Edogawa Jou and Arahabaki execute a plan to summon Kuzuryuu to further her plans for world conquest. Tamamo-no-Mae uses Kagami’s natural counter to defeat her, a barrier is cast upon the island, locking out Tsurugi and her brother, and Jou drugs Tama and “eats” her. Tamamo-no-Mae appears before Tama as a golem, and through Tama implores Sasami to save innocent lives by swearing to become Arahabaki’s priestess and earthly liason in the new world they’ll create.
Sasami is only stalling for time, as she has placed her entire house within Tama and is therefore within the island’s barrier. Kagami reveals she hid herself within Tamamo’s golem. She defeats her and undoes the damage done to the island, and Sasami and her house materialize. Tsurugi’s brother stops by to defeat Kuzuryuu as he tries to escape, and Jou and Sasami are thrown into the sea. They wash up on the shore and Sasami declares them friends, at least until the day Jou kills her.
At long last, here is our review for the final Winter finale, for a series that we’ve had trouble at times following along with due to all of the references to Japanese mythology, overt or otherwise, but this was a great episode that accomplished a lot more than we expected it to. It went in the not unpredictable direction of making Edogawa Jou a legitimate threat, while maintaining her new-found humanity, and therefore, our connection with her, right till the end. As opposed to being a random, one-dimensional evil threat, she is redeemed…mostly.
In one of her best moments, she confesses to Sasami she was a little scared of succeeding, because conquering the world would make her alone and unable to live as a normal human. Sasami’s desire to simply exist in the world she was born in, without any desire to lord over it, or any obligation to protect it; her desire to sleep in all day and goof off on the internet; her desire to make friends and share experiences – this desire is contagious. Her influence brought the Yagami sisters “down to earth”, so to speak, and it works for her would-be nemesis, too.
Rating: 9 (Superior)
- We liked how the scene in which Tamamo-no-Mae corners Tama as a Golem was done in a 16-bit JRPG style. She was a boss, after all.
- We weren’t sure who Tsurugi’s bro was supposed to be…but we probably would if we knew our Japanese gods and goddesses. In any case, his homing death beam is a nice piece of kit.
- Two aesthetic choices reminded us of Evangelion: first is Edogawa’s arm puffing up and then popping off; second is the scene where she and Sasami wash up on the shore, much like Shinji and Asuka in that famous final shot of EoE.
- A very nice touch with the ED: after a whole season of chatting, goofing-off and tone-deafness, the song is finally sung properly and in full. It’s actually quite a pretty song, and it was great to finally hear the whole thing! You can listen here.
Having grown incredibly corpulent as a result of an alteration by the myriad gods, Sasami seals herself in an Ama-no-Iwato (heavenly rock cave). Kamiomi, Kagami, and Tama attempt to penetrate it to see what’s eating her, but she deflects them with a barrage of weaponry. Tsurugi returns from Yomi by using the Ame-no-Murakumo, and sends Sasami into the past. In this time, Sasami witnesses her mother fight for a better world to pass on to her, while she goofs off downtown and contracts an illness that turns out to be possession by Tamamo-no-Mae ( a nine-tailed fox), who attacks her mother with a sessho-seki (killing stone golem) and is aware of the preent-day Sasami’s presence.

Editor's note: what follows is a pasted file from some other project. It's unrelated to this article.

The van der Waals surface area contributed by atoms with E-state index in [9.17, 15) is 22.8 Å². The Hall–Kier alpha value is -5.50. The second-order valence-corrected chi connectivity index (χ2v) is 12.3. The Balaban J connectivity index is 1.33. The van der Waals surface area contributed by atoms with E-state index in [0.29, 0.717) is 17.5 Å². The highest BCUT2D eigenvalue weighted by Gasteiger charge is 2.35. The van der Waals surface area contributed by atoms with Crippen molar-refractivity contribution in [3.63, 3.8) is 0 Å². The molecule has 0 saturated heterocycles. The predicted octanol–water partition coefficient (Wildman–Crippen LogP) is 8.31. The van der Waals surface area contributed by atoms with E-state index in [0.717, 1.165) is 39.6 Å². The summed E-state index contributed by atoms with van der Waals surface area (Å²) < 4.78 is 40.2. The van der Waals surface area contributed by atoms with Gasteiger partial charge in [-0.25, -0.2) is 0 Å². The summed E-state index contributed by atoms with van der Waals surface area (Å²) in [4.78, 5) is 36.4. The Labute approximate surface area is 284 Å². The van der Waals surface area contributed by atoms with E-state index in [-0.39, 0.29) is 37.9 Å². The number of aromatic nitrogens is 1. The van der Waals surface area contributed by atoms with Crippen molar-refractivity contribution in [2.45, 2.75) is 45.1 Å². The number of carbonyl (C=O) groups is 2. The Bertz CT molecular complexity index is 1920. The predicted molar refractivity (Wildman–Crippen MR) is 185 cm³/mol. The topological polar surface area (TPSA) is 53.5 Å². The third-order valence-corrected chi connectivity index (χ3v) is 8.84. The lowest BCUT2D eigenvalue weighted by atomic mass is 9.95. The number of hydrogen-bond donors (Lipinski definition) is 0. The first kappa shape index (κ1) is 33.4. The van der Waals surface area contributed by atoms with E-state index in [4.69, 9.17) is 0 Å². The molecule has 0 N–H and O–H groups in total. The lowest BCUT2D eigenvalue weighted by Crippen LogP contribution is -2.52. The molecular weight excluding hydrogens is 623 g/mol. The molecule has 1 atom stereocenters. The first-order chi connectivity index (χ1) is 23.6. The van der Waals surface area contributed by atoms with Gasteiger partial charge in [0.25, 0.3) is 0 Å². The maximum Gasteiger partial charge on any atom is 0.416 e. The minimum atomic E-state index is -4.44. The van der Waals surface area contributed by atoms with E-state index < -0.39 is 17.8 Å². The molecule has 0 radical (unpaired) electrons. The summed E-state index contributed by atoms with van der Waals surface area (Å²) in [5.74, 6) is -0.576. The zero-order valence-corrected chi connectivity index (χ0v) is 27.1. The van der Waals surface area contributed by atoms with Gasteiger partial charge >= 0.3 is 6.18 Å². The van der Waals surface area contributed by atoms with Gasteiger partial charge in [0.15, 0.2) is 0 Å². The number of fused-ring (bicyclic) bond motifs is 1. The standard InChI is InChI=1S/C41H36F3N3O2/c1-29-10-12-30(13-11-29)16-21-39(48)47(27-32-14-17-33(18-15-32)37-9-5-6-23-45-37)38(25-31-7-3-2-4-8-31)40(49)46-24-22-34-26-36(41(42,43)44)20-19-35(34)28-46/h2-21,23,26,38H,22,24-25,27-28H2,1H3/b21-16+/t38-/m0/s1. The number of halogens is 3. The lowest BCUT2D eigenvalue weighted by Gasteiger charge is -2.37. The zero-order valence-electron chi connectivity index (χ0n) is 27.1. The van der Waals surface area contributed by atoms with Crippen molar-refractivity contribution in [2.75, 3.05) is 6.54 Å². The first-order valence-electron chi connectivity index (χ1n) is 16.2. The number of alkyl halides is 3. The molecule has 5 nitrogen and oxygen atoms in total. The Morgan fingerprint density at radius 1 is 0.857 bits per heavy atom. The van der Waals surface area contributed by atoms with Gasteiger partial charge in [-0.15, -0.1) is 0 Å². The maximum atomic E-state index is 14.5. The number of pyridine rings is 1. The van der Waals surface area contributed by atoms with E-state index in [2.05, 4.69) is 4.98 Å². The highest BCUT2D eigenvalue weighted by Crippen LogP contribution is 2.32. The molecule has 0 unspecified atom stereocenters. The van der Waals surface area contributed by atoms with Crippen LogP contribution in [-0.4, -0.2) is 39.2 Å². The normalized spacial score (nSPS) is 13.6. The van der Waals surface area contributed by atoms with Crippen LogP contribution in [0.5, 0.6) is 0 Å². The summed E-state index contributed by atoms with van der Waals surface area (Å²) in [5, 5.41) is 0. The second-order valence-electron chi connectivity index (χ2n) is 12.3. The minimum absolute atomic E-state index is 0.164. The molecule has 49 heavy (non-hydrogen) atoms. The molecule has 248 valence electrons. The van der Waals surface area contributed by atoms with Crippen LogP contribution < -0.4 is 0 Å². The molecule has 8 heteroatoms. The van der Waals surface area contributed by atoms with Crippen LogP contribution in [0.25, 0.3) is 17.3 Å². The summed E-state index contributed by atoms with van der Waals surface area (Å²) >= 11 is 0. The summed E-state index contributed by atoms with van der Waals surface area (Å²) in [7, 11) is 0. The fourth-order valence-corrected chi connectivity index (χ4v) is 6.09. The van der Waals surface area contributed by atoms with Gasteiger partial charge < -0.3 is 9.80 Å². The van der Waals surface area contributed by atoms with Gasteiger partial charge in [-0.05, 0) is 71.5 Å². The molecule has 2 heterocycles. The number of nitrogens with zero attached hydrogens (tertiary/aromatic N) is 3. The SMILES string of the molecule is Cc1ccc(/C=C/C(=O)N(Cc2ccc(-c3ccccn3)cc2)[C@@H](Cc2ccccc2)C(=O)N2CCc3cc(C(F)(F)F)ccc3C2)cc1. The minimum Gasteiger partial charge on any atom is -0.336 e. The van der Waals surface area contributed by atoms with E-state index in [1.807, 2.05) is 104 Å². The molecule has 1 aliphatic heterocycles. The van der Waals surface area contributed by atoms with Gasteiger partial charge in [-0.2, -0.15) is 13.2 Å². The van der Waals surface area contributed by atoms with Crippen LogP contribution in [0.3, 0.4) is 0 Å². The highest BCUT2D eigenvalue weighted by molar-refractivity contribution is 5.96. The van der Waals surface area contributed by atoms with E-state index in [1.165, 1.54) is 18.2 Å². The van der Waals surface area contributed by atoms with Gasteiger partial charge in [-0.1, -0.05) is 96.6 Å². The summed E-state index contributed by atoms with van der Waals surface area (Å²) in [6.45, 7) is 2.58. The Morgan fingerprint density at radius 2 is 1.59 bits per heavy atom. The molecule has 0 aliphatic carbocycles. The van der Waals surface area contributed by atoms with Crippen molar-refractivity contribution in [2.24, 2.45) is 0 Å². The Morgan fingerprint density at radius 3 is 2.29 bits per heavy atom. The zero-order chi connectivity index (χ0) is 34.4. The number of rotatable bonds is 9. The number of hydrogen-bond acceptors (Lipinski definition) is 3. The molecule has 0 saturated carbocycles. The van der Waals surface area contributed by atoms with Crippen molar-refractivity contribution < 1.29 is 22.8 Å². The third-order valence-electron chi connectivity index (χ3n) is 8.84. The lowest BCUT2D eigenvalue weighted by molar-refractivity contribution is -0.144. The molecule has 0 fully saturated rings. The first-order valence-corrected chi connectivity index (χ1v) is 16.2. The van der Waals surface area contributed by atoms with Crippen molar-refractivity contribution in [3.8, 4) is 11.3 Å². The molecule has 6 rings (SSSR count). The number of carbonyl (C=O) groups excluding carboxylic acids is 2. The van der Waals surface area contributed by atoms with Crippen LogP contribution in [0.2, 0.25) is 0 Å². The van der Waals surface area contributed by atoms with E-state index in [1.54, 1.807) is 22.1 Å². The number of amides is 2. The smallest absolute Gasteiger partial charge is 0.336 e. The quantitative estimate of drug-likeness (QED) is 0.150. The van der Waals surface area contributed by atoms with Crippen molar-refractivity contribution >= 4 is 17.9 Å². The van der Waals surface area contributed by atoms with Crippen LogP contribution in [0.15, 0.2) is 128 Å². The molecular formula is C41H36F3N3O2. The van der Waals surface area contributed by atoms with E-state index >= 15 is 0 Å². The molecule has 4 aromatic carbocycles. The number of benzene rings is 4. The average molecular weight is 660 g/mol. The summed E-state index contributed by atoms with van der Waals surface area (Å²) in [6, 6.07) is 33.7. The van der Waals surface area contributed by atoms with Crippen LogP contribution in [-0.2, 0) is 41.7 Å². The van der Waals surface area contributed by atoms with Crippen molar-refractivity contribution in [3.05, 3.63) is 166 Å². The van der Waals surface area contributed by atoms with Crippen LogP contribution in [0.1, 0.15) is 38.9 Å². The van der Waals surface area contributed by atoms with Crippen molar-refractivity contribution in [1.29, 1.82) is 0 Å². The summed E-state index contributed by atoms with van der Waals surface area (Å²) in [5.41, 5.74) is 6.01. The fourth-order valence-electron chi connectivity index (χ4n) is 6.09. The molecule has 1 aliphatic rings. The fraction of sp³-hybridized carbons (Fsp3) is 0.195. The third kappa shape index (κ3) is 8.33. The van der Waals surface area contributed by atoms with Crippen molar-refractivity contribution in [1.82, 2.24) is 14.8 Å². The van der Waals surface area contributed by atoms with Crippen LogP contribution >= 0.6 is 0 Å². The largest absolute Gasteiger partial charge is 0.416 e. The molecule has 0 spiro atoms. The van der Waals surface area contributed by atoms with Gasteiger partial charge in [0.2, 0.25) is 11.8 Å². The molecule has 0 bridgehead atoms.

We’re almost embarrassed to note that most of our knowledge of Japanese mythology is coming from this series as we watch it, so we have no idea how faithfully they’re portraying it. Our gross ignorance aside, we greatly enjoyed this episode, in which Sasami is the victim of an alteration rather than the lucky recipient, has her barrier besieged by her brother and the Yagami sisters, and is sent to the past by Tsurugi to resolve it. We thought we’d seen the last of her mother Juju-sama after her defeat last week, but she returns here in her prime, as a woman torn between being a dutiful shrine maiden and a loving, caring mother. She cannot be both, but she still tries.
Seeing her mom in this time, still alive and non-evil, working so hard to make the world a better place for her, Sasami can’t help but feel guilt for what she amounted to. She sees what she did – casting away her duty as her mother’s relief – as a betrayal, and she doesn’t feel great about it. But at the same time, her mother longed to be the normal human mother Sasami wanted her to be. This week we’re also introduced to Micchan, a girl who has been spirited away and forgotten her name and family (she’s even dressed kinda like Chihiro!), who feels she and Sasami are both insecure by the superior capability and excellence around them. And as we know, Sasami ultimately gave up.
Rating: 8 (Great)
Sasami starts seeing her deceased mother in random places. One day while shopping she shows up and they spend the day together like an ordinary mother and daughter. But she has an ulterior motive: she’s made a pact with the god of the underworld and come back to make sure Sasami returns to her training to become a Tsukuyomi princess. The Yagami sisters are powerless against her; Kagami is stabbed and Tsurugi is pushed down the slope of Yomi. Before she can harm Tana, Sasami surrenders, and she and her mom are transported to another place, presumably to resume her training.
This episode was something. It had us thinking the myriad gods created Sasami’s mother as she remembered her to fulfill her wish to hang out with her more like ordinary people, not as Tsukuyomi princesses or nursing her when she was bedridden. And eventually the Yagami sisters would show up and tell her she’s just another wish fulfilled that must be put aside to move forward. Needless to say, we were dead wrong. The formula (such as it is) of previous episodes was roundly subverted this week. The priestess fish-out-of-water story is over, and we’re now in full Serious Mode, where everyone’s lives are at stake.
Put simply: the Moon believes it’s time for the Sun to step aside and let it rule the universe. To that end, Sasami’s mom has been sent to set her back on the path she strayed from. And Sasami’s protectors, virtually invincible up until this point, are dispatched with terrifying speed and ease by the mom, who was no slouch even when she was a human, and possesses a divine, god-slaying sword. (Both Tsurugi and the mom have some awesome dialogue throughout their dealings with each other). Anyone wondering if Sasami was going to one day face the consequences of walking away from her birthright…needn’t wonder any longer.